“I’m perfectly fine!”

Beware of those employees that reply to your inquiry on how they are doing with “I’m fine”. There may be an underlying unease and fear to return to the workplace that they are trying to disguise. Probe to really understand what’s going on for your team members and listen actively to their response. As we enter our second month of the “Work from Home” order from our local government leaders under the advisement of country political leaders and medical experts, I am seeing a concerning shift in the mentality of the people my network and the businesses that I partner with to promote organizational growth. People are increasingly becoming more agitated with the current state of malaise that is permeating our economic backbone and want to get back to work but not necessarily in the traditional means, or their employment situation pre-Covid19. I liken the current economic state to what I observed in the recession of 2007-2009 for which the recovery period dragged into 2010. The current state being marked with high unemployment rates across the U.S., limited confidence in our ability to bounce back to the iconic commercial powerhouse that we once were and overall poor global economic conditions.

So where do we go from here as employers? We need to prepare to resume operations and establish safe work environments for our team members. The result can take a variety of forms such as social distancing in the work space, remote work for those not interested, able or not required to return to the work environment, flexible schedules or a variation of all of the options. What employers seriously need to consider in anticipation of resuming full operations is that employees may voluntarily opt out which we need to account for in our modeling. So many people, and especially female executives that I have spoken with, are evaluating their options. Similar to the last recession, women are contemplating leaving corporate America for early retirement, taking a role that offers more flexibility, starting up their own business or working part-time. Many are simplifying their lives to reduce unnecessary overhead to allow them more optionality in their financial obligations. More time with family and friends during the Covid19 Stay at Home order may create a void that the return-to-work movement will need to incorporate with additional flexibility. The last recession marked female executives leaving the traditional workforce in record numbers and the work environment suffered as a result. So, before your key contributors come to you with the news of their intended departure that you dread hearing, proactively go to them and ask, “How could I make your work-life better here?”. Call out the proverbial elephant in the room by suggesting a retention package to entice them to stay and convince them that you are aware and appreciative of their value to the business…and to you. Say it loud and repeat it often, especially for those millennials who like to receive praise and affirmation of their work and value. I would add, who doesn’t like to hear that; just acknowledging that this is a trait tagged emphatically to the millennial generation.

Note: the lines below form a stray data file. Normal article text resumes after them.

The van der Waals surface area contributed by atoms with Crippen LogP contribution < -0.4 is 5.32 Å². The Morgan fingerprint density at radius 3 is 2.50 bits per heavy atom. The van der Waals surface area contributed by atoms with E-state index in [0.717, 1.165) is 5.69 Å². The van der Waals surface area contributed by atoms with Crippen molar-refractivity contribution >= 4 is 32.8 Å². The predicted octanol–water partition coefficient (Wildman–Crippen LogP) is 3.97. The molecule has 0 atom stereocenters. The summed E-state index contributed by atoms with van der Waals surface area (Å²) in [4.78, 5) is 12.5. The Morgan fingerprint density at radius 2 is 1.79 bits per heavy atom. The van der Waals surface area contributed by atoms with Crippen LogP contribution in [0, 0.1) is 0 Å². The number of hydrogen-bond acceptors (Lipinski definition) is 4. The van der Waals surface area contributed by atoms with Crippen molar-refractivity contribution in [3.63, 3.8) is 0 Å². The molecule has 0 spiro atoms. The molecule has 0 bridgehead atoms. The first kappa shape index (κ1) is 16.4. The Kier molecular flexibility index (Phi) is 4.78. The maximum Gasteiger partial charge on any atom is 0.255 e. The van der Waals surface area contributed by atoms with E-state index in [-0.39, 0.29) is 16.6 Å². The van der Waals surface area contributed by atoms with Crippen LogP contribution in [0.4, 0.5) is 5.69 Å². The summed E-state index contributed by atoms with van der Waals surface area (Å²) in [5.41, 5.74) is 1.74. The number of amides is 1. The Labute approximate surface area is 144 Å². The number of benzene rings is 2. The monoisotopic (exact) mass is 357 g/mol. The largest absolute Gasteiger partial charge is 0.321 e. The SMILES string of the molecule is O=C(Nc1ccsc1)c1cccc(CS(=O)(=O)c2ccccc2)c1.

There are so many creative ways to retain talent, with the most important factor being that you know your team members and what drives them; is it a title, office, more autonomy, a challenging assignment, leadership responsibility or more money? I would caution you against overuse of the latter, money has a very short-term effect in the employment arena. The euphoria created by an increase in pay is often limited to the length of time it takes to spend it and in today’s economy, it’s usually not long! So often employees are looking for a long-term career option such as a promotion, a larger and/or more diverse team to lead, discretionary bonus options and the like. While the idea of raising the cost of compensation at a time of uncertainty may not be appealing, discretionary compensation only costs if the company is profitable and in the best models, is self-funding. This is where the combination of your knowledge of the team members and your expertise in the business metrics is a magical combination. Leverage them to create a value proposition that is unparalleled to keep and meaningfully engage this key population! Be ready with your workforce planning models to account for some attrition but work to retain those individuals that you cannot afford to lose. Best of luck to you all in your ability to manage this challenging dynamic, this can be a catalyst for growth and set the stage for profitable times.  

Published by Maggie Debner

HR Executive Coach & Consultant

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